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Childhood illness in households using biomass fuels in India: secondary data analysis of nationally representative national family health surveys
Authors: Patel, Archana B; Dhande, Leena A; Pusdekar, Yamini V; Borkar, Jitesh A; Badhoniya, Neetu B; Hibberd, Patricia L
Source: International Journal of Occupational and Environmental Health, Volume 19, Number 1, pp. 35-42(8)
Topic(s): Child health
Household solid fuel use
Country: Asia
Published: MAR 2013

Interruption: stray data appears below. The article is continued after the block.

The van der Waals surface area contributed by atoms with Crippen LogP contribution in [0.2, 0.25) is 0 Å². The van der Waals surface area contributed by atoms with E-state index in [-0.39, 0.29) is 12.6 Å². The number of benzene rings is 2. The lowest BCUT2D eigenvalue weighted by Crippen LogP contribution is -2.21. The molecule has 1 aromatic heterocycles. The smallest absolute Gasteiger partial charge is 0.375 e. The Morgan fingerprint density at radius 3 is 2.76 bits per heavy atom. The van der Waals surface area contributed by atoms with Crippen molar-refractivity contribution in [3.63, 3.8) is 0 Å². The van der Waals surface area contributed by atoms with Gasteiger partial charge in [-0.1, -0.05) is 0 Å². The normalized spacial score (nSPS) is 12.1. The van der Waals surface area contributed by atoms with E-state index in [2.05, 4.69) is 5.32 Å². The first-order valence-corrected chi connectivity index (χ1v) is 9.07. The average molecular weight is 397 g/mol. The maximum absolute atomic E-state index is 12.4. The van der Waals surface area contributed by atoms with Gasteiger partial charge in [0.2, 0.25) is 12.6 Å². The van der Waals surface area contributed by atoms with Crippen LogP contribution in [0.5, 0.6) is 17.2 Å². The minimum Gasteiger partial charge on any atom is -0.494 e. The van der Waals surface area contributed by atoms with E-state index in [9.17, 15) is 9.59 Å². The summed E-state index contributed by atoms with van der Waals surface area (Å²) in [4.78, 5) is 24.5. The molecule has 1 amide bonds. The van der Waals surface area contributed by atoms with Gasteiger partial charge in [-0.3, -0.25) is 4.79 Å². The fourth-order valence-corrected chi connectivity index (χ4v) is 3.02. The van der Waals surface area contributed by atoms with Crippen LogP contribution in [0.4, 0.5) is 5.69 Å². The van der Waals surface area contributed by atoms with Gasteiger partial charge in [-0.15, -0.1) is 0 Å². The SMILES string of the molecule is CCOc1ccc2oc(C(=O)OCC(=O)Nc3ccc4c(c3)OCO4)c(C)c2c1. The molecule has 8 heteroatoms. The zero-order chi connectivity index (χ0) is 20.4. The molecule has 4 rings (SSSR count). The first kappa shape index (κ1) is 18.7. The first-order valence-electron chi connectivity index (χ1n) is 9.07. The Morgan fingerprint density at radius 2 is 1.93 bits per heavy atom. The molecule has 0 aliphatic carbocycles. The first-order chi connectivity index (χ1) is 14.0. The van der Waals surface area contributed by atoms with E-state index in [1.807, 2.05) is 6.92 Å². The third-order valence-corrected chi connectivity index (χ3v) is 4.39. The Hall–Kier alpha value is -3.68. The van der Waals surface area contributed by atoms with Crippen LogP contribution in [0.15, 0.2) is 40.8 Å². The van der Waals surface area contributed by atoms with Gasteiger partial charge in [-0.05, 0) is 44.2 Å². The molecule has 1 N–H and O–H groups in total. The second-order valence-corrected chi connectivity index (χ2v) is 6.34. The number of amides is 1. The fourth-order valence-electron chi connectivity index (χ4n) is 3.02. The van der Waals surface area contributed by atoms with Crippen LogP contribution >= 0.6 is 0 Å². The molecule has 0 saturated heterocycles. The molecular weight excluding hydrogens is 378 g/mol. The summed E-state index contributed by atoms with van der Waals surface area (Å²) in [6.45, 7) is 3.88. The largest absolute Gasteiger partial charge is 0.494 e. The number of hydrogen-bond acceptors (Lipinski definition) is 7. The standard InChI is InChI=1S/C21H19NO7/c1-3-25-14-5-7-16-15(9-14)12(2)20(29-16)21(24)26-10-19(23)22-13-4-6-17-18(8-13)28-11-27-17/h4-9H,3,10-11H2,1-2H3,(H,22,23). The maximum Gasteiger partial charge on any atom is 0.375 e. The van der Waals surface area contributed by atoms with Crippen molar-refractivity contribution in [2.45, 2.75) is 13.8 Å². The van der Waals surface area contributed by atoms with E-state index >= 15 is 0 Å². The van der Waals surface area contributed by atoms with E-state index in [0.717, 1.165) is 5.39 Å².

Abstract: Background: Half of the world’s population uses solid fuels for energy and cooking, resulting in 1•5 million deaths annually, approximately one-third of which occur in India. Most deaths are linked to childhood pneumonia or acute lower respiratory tract infection (ALRI), conditions that are difficult to diagnose. The overall effect of biomass combustion on childhood illness is unclear. Objectives: To evaluate whether type of household fuel is associated with symptoms of ALRI (cough and difficulty breathing), diarrhea or fever in children aged 0-36 months. Methods: We analyzed nationally representative samples of households with children aged 0-36 months from three national family health surveys conducted between 1992 and 2006 in India. Households were categorized as using low (liquid petroleum gas/electricity), medium (coal/kerosene) or high polluting fuel (predominantly wood/agricultural waste). Odds ratios adjusted for confounders for exposure to high and medium polluting fuel were compared with low polluting fuel (LPF). Results: Use of high polluting fuel (HPF) in India changed minimally (82 to 78 %), although LPF use increased from 8% to 18%. HPF was consistently associated with ALRI [adjusted odds ratio (95% confidence interval) 1•48 (1•08-2•03) in 1992-3; 1•54 (1•33-1•77) in 1998-9; and 1•53 (1•21-1•93) in 2005-6). Fever was associated with HPF in the first two surveys but not in the third survey. Diarrhea was not consistently associated with HPF. Conclusions: There is an urgent need to increase the use of LPF or equivalent clean household fuel to reduce the burden of childhood illness associated with IAP in India.